Astrowright Academy and the Classroom of Tomorrow

23 08 2010

Well, just a quick note this morning.  Today is my first day of class as a graduate student in the University of North Dakota’s School of Aerospace Sciences Department of Space Studies program.

So, you could say that my advanced academic push toward becoming an astrowright has begun.  -And in true 21st Century form, as I commute to work, I’ll actually be “attending” a lecture.

University of North Dakota SpSt 541 class lecture #2. Credit: Me.

Here goes nothing.





Getting up to speed, part 2. (Space update)

25 02 2010

Legacy NTS atomic test

Halfway into the 21-st Century aughts, I landed a job as a scientist in the Environmental Restoration program at the Nevada Test Site.  This amounted to the study, clean-up, and documentation of contamination left over from the glory days of above-ground nuclear weapon tests.  I wanted fieldwork that other astronaut-hopefuls wouldn’t be getting, and boy did I get it, (in addition to a few fortuitous space-exploration-related surprises.)

First and foremost, learning to deal with, comfortably work around, and analyze radioactivity was a boon.  High-energy radiation from the Sun is one of an astronaut’s primary threats.  Shielding techniques and real-time measurements of dose rates and activity in a remote field environment – You don’t get experience like that in a university.

Apollo astronauts at NTS

Secondly, for obvious reasons, getting used to performing scientific and technical work in and around the unique, high-density network of craters left over from testing was also highly advantageous from a planetary science fieldwork perspective.  I’m not the only one to make that connection, either.

As fate would have it, the astronauts who would walk on the Moon on Apollo 14, Apollo 16, and Apollo 17 trained in the same area for the same reasons nearly four decades earlier.

 

Sensor truck about to be engulfed by a dust devil.

By happy coincidence, I simultaneously had the opportunity to jump into “field” Mars research on the side by being invited to assist the scientist who first discovered dust devils on Mars with fieldwork just outside of Las Vegas.  You see, dust devils seem like no big deal on Earth, but on Mars your average dust devil is a mile wide and eight miles tall.  You can see them from space.  Seriously.  So, using chase trucks and custom-built instrumentation, we chased whirlwinds across dry desert lakebeds to get precious readings from within a dust devil’s core – an area that is not typically easy to access – in order to better understand how dust devils are currently shaping the surface of Mars.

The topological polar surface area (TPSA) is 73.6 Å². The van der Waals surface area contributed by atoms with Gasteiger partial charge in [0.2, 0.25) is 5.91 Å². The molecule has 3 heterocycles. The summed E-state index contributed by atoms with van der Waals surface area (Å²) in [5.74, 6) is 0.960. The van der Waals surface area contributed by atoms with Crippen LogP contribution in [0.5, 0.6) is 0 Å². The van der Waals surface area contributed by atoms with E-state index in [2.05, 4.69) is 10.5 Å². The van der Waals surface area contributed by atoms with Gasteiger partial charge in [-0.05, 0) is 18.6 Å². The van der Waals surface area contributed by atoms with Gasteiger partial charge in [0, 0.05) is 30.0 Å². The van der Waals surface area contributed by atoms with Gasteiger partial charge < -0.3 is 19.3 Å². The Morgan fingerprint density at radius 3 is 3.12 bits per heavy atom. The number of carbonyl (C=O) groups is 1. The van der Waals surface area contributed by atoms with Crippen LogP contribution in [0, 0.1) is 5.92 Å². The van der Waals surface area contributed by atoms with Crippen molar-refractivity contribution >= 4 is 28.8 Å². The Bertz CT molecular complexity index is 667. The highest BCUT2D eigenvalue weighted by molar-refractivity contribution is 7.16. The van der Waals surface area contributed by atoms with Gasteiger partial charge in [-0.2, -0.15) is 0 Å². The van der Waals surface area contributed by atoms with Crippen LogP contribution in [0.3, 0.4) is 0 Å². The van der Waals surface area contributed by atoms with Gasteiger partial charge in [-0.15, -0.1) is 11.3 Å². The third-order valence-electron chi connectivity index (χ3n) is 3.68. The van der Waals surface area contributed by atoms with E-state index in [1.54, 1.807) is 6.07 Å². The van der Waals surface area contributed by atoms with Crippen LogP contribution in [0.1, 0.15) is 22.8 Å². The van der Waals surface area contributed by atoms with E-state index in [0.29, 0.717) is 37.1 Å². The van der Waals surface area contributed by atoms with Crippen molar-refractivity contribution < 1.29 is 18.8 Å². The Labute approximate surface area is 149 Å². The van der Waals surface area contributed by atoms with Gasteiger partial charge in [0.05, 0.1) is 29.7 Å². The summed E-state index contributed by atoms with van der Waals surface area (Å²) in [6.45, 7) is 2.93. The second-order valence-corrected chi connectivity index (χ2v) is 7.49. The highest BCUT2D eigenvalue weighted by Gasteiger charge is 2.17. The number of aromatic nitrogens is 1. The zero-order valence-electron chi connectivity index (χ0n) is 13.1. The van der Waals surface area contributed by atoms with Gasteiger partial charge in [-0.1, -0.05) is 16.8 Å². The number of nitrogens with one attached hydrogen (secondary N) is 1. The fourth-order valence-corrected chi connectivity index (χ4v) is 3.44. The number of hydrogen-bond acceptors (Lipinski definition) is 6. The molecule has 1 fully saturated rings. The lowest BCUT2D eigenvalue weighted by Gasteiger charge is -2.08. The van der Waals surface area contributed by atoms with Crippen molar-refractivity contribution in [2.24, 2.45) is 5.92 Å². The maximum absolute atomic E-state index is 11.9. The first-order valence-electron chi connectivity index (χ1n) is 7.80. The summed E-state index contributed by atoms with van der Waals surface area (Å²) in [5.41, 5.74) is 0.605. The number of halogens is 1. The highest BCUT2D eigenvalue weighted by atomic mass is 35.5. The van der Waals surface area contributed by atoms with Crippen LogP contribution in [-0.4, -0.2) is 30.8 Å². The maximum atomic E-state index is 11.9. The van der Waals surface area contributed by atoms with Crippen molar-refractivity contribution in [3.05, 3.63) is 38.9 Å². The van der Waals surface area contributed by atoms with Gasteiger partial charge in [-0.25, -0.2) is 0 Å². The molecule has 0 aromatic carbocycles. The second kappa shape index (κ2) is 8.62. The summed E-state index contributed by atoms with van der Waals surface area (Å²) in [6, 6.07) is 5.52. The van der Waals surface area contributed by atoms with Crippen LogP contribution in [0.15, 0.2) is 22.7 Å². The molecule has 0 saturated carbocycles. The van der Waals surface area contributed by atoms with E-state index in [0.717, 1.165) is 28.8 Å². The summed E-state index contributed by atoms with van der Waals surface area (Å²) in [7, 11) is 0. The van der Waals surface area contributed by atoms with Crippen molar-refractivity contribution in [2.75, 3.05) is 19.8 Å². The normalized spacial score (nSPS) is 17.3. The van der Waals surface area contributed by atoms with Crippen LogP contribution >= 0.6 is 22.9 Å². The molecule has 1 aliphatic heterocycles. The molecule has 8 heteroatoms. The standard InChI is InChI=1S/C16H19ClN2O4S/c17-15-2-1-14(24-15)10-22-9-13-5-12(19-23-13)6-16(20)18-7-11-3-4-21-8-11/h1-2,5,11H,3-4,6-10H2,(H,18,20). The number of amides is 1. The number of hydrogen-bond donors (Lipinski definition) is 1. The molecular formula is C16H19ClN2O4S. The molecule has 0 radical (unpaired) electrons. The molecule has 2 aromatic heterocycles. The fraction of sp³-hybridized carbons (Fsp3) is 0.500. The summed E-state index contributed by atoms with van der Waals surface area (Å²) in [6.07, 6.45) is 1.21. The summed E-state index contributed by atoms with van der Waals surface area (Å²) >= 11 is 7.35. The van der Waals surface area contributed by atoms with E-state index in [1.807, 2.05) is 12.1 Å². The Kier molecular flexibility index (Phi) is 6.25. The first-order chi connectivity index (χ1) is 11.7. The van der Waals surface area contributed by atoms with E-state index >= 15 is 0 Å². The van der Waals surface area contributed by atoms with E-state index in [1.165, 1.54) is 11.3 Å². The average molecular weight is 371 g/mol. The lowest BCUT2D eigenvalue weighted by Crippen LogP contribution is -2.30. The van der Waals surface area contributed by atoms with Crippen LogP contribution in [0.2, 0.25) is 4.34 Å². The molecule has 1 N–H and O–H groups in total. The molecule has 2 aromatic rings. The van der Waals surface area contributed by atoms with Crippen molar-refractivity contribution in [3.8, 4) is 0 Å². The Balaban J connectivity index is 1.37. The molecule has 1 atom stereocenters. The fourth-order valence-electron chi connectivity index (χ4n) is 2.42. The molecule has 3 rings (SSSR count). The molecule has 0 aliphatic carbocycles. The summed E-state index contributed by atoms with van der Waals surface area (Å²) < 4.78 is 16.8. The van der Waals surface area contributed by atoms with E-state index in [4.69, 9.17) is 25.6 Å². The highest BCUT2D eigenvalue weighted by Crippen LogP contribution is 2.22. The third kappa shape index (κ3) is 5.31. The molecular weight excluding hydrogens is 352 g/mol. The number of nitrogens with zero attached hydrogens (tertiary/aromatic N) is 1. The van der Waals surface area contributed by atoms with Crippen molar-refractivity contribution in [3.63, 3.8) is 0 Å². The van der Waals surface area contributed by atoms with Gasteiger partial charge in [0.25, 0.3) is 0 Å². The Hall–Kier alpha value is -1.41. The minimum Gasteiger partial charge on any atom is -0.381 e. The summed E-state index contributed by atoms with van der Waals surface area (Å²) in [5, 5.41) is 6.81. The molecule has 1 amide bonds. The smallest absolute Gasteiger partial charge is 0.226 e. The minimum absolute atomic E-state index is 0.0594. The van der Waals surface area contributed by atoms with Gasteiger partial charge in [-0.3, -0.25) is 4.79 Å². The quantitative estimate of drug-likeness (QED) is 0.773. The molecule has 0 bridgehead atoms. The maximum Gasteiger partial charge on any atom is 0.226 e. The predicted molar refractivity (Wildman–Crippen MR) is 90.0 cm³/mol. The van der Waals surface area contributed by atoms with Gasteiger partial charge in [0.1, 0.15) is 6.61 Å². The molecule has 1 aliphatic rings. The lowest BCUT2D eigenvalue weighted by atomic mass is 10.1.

Think the space-geek version of storm chasers.  It was awesome.

Then, in early 2006, I discovered through the course of my work at the Nevada Test Site that NASA and the U.S. Atomic Energy Commission had partnered in a little-known 1960s test program conducted at the site called NERVA.  What they achieved in only a few years is staggering: A series of successful, fully-functional nuclear rocket engines that used liquid hydrogen for fuel, emitted simple hydrogen and water vapor as exhaust, and were nearly twice as powerful as our best chemical rockets today(!).

 

1960s Aerojet General rendering of a nuclear rocket in full flight configuration.

This will be the subject of a much longer post or posts in the future, but let me just say that the program was not shut down due to safety concerns or failures to successfully produce – NERVA was canceled simply for lack of funds and interest (we stopped going to the Moon and canceled plans for following up to Mars).  My involvement was both exhilarating and heart-breaking, because the reason I became versed in the history and details of the program was to help tear down its last remnants.  Saving knowledge from this program became a sort of personal quest – I find the idea of lost advanced (and superior!) rocket technology sickening – and thus began my side foray into space-era industrial archaeology… but that’s another story.

 

View from 8-Mile Creek in Spring Valley, NV.

Work in the environmental program at the test site began to wind down in 2007, and I soon found myself in a new position as a senior hydrogeologist with the Southern Nevada Water Authority – a position I still hold today.  A perfect blend of extremely remote fieldwork combined with intensely analytical science, the job entails measuring every spring and stream and obtaining rainfall measurements across a nearly 1,400-square mile project area and making sense of it meteorologically and geologically.  Why?  We need to determine how much water is in the region in order to lay the foundation for a future 300-mile long freshwater pipeline to supply Las Vegas with much-needed water.  With the program, I’ve covered nearly 100,000 miles of territory (1/3 of the way to the Moon) in the last two years, all of it with a population density of less than 1 person per square mile.  (Might as well have been the Moon in many cases.)  Considering the safety mentality you’re required to develop when you’re really on your own, the logistics of being away from sources of, well, anything, and lots of travel time in cramped quarters with field partners (I calculated it – I saw my field partner more than my wife in 2008) – I look at my time with SNWA as planetary scientist boot camp.